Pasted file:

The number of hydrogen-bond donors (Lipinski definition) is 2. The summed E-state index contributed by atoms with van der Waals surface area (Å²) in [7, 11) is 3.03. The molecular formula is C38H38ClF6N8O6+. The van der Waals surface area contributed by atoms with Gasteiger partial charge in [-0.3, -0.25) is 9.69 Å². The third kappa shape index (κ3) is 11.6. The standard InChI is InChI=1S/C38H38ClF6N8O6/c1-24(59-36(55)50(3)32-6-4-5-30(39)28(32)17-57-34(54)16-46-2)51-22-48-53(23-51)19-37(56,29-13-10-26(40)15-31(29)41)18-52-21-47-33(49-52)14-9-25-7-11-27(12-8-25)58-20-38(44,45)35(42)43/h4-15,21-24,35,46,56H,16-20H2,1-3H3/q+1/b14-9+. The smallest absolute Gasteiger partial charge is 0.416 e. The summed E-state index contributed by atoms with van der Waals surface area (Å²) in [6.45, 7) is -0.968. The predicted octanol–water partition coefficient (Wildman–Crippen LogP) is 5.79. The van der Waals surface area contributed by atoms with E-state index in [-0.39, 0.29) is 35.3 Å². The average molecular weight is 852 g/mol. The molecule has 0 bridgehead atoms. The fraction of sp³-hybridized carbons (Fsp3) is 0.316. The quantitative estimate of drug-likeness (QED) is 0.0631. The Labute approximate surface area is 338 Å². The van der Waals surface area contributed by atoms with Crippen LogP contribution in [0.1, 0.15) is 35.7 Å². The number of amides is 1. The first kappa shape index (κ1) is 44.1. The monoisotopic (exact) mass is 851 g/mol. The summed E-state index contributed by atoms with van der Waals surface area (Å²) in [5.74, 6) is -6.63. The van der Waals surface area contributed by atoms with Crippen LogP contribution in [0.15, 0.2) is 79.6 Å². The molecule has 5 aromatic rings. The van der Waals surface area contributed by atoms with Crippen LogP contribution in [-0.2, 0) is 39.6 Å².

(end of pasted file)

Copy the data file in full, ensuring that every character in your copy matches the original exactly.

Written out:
The number of hydrogen-bond donors (Lipinski definition) is 2. The summed E-state index contributed by atoms with van der Waals surface area (Å²) in [7, 11) is 3.03. The molecular formula is C38H38ClF6N8O6+. The van der Waals surface area contributed by atoms with Gasteiger partial charge in [-0.3, -0.25) is 9.69 Å². The third kappa shape index (κ3) is 11.6. The standard InChI is InChI=1S/C38H38ClF6N8O6/c1-24(59-36(55)50(3)32-6-4-5-30(39)28(32)17-57-34(54)16-46-2)51-22-48-53(23-51)19-37(56,29-13-10-26(40)15-31(29)41)18-52-21-47-33(49-52)14-9-25-7-11-27(12-8-25)58-20-38(44,45)35(42)43/h4-15,21-24,35,46,56H,16-20H2,1-3H3/q+1/b14-9+. The smallest absolute Gasteiger partial charge is 0.416 e. The summed E-state index contributed by atoms with van der Waals surface area (Å²) in [6.45, 7) is -0.968. The predicted octanol–water partition coefficient (Wildman–Crippen LogP) is 5.79. The van der Waals surface area contributed by atoms with E-state index in [-0.39, 0.29) is 35.3 Å². The average molecular weight is 852 g/mol. The molecule has 0 bridgehead atoms. The fraction of sp³-hybridized carbons (Fsp3) is 0.316. The quantitative estimate of drug-likeness (QED) is 0.0631. The Labute approximate surface area is 338 Å². The van der Waals surface area contributed by atoms with Crippen LogP contribution in [0.1, 0.15) is 35.7 Å². The number of amides is 1. The first kappa shape index (κ1) is 44.1. The monoisotopic (exact) mass is 851 g/mol. The summed E-state index contributed by atoms with van der Waals surface area (Å²) in [5.74, 6) is -6.63. The van der Waals surface area contributed by atoms with Crippen LogP contribution in [0.15, 0.2) is 79.6 Å². The molecule has 5 aromatic rings. The van der Waals surface area contributed by atoms with Crippen LogP contribution in [-0.2, 0) is 39.6 Å².